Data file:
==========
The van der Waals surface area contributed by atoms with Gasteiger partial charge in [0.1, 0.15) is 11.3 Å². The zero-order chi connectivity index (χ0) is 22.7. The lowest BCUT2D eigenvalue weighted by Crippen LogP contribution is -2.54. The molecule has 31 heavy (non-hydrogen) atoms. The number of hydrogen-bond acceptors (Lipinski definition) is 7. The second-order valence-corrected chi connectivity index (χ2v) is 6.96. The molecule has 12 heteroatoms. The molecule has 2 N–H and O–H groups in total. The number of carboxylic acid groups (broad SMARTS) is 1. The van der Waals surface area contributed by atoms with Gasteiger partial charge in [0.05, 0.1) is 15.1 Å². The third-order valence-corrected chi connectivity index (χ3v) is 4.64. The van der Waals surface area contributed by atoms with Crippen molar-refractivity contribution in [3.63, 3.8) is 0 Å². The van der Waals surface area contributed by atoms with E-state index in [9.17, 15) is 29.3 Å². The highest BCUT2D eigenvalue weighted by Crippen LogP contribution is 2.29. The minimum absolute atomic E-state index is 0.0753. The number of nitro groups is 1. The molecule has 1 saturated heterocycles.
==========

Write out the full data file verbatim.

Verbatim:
The van der Waals surface area contributed by atoms with Gasteiger partial charge in [0.1, 0.15) is 11.3 Å². The zero-order chi connectivity index (χ0) is 22.7. The lowest BCUT2D eigenvalue weighted by Crippen LogP contribution is -2.54. The molecule has 31 heavy (non-hydrogen) atoms. The number of hydrogen-bond acceptors (Lipinski definition) is 7. The second-order valence-corrected chi connectivity index (χ2v) is 6.96. The molecule has 12 heteroatoms. The molecule has 2 N–H and O–H groups in total. The number of carboxylic acid groups (broad SMARTS) is 1. The van der Waals surface area contributed by atoms with Gasteiger partial charge in [0.05, 0.1) is 15.1 Å². The third-order valence-corrected chi connectivity index (χ3v) is 4.64. The van der Waals surface area contributed by atoms with Crippen molar-refractivity contribution in [3.63, 3.8) is 0 Å². The van der Waals surface area contributed by atoms with E-state index in [9.17, 15) is 29.3 Å². The highest BCUT2D eigenvalue weighted by Crippen LogP contribution is 2.29. The minimum absolute atomic E-state index is 0.0753. The number of nitro groups is 1. The molecule has 1 saturated heterocycles.